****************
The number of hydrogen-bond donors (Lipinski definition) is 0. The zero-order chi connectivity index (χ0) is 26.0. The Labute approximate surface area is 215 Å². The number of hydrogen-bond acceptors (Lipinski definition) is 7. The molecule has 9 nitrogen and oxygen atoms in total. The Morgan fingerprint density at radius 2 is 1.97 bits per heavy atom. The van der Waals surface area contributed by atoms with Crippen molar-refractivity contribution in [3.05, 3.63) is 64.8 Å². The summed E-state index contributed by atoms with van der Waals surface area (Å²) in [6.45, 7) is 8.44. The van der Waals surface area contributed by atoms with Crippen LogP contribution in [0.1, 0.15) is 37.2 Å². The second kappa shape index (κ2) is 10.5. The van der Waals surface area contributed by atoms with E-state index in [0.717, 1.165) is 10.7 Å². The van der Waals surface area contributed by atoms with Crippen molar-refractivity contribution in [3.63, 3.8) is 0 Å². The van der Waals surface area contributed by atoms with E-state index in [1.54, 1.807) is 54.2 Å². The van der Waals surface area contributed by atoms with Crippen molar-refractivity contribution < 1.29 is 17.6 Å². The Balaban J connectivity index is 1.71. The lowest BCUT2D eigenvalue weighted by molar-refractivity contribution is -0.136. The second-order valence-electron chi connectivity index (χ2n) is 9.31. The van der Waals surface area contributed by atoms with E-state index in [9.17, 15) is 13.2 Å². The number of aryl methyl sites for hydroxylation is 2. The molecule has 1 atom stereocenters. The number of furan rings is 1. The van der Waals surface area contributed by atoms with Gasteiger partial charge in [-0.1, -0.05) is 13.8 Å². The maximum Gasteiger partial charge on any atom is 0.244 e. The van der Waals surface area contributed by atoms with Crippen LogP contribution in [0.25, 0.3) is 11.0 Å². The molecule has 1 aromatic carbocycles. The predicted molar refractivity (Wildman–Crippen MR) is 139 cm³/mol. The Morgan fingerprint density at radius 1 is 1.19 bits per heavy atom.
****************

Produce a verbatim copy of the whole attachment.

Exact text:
The number of hydrogen-bond donors (Lipinski definition) is 0. The zero-order chi connectivity index (χ0) is 26.0. The Labute approximate surface area is 215 Å². The number of hydrogen-bond acceptors (Lipinski definition) is 7. The molecule has 9 nitrogen and oxygen atoms in total. The Morgan fingerprint density at radius 2 is 1.97 bits per heavy atom. The van der Waals surface area contributed by atoms with Crippen molar-refractivity contribution in [3.05, 3.63) is 64.8 Å². The summed E-state index contributed by atoms with van der Waals surface area (Å²) in [6.45, 7) is 8.44. The van der Waals surface area contributed by atoms with Crippen LogP contribution in [0.1, 0.15) is 37.2 Å². The second kappa shape index (κ2) is 10.5. The van der Waals surface area contributed by atoms with E-state index in [0.717, 1.165) is 10.7 Å². The van der Waals surface area contributed by atoms with Crippen molar-refractivity contribution in [3.63, 3.8) is 0 Å². The van der Waals surface area contributed by atoms with E-state index in [1.54, 1.807) is 54.2 Å². The van der Waals surface area contributed by atoms with Crippen molar-refractivity contribution < 1.29 is 17.6 Å². The Balaban J connectivity index is 1.71. The lowest BCUT2D eigenvalue weighted by molar-refractivity contribution is -0.136. The second-order valence-electron chi connectivity index (χ2n) is 9.31. The van der Waals surface area contributed by atoms with E-state index in [9.17, 15) is 13.2 Å². The number of aryl methyl sites for hydroxylation is 2. The molecule has 1 atom stereocenters. The number of furan rings is 1. The van der Waals surface area contributed by atoms with Gasteiger partial charge in [-0.1, -0.05) is 13.8 Å². The maximum Gasteiger partial charge on any atom is 0.244 e. The van der Waals surface area contributed by atoms with Crippen LogP contribution in [0.25, 0.3) is 11.0 Å². The molecule has 1 aromatic carbocycles. The predicted molar refractivity (Wildman–Crippen MR) is 139 cm³/mol. The Morgan fingerprint density at radius 1 is 1.19 bits per heavy atom.